We put price out of our minds and drank up Bombay Sapphire gin and tonics and Johnny Walker Black (theyre obsessed with JWB in Asia) scotches and sodas. I got the $63 double cut filet mignon. We had giant salads filled with blue cheese and anchovies, sides of hash browns and of course, creamed spinach. My side of béarnaise ensured I was getting enough cholesterol. We couldnt even finish our steaks, but never relinquishing our thrifty cores, we got doggie bags and packed them in our luggage the next morning.

This was an atypical total high roller, power dinner, and it was really really fun. I'm sure a kick-ass sharks fin, birds nest, abalone and all Chinese banquet wouldve set us back as much and been more locale appropriate, but sometimes you have to go with your meat-loving gut and make chain-hating travel purists cringe.

Back in NYC: gnarly-looking nibbled-on leftover bone

Mortons * 20 Nathan Rd., Hong Kong

Victoria City Seafood

Supposedly this seafood restaurant is one of the best places to sample exquisite dim sum. I'm sure it is quite fine, but I'm just as happy with lower brow buns and dumplings. Subtlety is almost always lost on me, though—theres a reason Ive never been compelled to take a Japanese food vacation.

It was initially baffling because this isnt a dedicated dim sum parlor, you are handed nearly a dozen menus, some which contain small items that could be eaten in the yum cha manner. It took us a while to pare the choices down and decide. Really, I'd rather just look at whats on offer from an old fashioned cart. But menus were the point, I'd never tried the cooked to order style before and wanted the experience. Now I know.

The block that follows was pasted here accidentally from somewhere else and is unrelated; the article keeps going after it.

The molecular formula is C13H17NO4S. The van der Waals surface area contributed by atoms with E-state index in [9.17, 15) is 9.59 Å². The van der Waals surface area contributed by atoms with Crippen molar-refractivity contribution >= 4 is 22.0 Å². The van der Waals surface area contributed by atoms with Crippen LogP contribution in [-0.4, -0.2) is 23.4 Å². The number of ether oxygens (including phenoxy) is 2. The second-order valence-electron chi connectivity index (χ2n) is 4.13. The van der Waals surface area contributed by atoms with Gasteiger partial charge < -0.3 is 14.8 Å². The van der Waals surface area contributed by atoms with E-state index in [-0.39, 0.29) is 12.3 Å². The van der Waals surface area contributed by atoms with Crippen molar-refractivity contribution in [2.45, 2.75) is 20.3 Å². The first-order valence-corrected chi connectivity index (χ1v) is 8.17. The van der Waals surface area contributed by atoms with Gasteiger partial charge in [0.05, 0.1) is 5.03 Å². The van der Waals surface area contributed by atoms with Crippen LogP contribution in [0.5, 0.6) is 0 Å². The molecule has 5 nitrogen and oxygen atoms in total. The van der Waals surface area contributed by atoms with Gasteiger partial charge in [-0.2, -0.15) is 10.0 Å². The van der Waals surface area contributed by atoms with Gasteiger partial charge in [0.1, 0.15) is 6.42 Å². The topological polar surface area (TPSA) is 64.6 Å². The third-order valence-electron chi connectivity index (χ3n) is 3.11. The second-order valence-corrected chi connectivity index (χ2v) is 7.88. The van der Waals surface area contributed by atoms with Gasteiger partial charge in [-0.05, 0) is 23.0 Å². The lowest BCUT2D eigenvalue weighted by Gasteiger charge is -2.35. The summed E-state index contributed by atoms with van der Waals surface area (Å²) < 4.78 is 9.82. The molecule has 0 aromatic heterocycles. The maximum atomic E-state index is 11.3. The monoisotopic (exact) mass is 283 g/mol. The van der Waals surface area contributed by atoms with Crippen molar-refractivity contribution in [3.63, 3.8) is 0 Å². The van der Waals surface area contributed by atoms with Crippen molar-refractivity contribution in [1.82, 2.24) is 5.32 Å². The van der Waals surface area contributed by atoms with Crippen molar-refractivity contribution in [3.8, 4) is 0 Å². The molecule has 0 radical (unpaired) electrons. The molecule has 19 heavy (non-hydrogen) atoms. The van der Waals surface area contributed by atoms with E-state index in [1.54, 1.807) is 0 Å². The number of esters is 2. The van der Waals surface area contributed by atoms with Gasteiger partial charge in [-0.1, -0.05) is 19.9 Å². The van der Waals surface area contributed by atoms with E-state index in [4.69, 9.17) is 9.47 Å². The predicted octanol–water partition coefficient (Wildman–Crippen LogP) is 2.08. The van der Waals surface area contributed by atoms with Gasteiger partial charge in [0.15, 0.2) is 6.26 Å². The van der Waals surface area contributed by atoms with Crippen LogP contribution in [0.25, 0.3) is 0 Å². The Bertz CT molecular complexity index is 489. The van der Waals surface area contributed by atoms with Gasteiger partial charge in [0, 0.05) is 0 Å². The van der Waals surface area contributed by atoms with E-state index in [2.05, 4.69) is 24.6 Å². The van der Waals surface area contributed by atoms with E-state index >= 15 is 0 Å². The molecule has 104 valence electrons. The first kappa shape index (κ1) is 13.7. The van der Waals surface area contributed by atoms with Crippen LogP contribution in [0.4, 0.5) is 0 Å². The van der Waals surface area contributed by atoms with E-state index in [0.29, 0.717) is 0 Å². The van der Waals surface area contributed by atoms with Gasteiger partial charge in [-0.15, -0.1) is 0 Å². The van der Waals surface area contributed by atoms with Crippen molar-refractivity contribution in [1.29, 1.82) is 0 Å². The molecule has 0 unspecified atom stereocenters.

We didnt go hog wild, it was a refined sort of meal with around five small plates of food including egg tarts. I say around because I cant for the life of me recall all that we ate. I know we tried salt and pepper shrimp, shrimp rice rolls, baked meat buns…er, and one more. Now I know why food bloggers are so snap happy. I could use a visual memory aid.

Ive heard complaints about the price, but I didnt find it to be outrageous. Thats the beauty of eating little things. Even if prices are double the more work a day venues, thats still only $5 per plate as opposed to $2.50.

Victoria City Seafood * 30 Harbor Rd., Hong Kong